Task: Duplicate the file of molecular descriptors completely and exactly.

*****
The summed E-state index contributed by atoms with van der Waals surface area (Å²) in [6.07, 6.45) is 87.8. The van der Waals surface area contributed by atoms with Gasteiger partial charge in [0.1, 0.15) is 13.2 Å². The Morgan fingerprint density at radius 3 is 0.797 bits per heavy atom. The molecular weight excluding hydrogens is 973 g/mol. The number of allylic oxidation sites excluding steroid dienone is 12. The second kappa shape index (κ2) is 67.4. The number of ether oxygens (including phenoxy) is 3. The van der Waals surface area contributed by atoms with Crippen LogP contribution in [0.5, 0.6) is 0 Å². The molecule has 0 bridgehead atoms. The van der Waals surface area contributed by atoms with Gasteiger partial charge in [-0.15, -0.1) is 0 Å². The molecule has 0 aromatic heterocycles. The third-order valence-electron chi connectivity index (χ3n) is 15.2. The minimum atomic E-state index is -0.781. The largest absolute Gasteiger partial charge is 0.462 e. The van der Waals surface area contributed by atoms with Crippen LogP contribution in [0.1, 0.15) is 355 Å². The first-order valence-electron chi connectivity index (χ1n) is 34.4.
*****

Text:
The summed E-state index contributed by atoms with van der Waals surface area (Å²) in [6.07, 6.45) is 87.8. The van der Waals surface area contributed by atoms with Gasteiger partial charge in [0.1, 0.15) is 13.2 Å². The Morgan fingerprint density at radius 3 is 0.797 bits per heavy atom. The molecular weight excluding hydrogens is 973 g/mol. The number of allylic oxidation sites excluding steroid dienone is 12. The second kappa shape index (κ2) is 67.4. The number of ether oxygens (including phenoxy) is 3. The van der Waals surface area contributed by atoms with Crippen LogP contribution in [0.5, 0.6) is 0 Å². The molecule has 0 bridgehead atoms. The van der Waals surface area contributed by atoms with Gasteiger partial charge in [-0.15, -0.1) is 0 Å². The molecule has 0 aromatic heterocycles. The third-order valence-electron chi connectivity index (χ3n) is 15.2. The minimum atomic E-state index is -0.781. The largest absolute Gasteiger partial charge is 0.462 e. The van der Waals surface area contributed by atoms with Crippen LogP contribution in [0.1, 0.15) is 355 Å². The first-order valence-electron chi connectivity index (χ1n) is 34.4.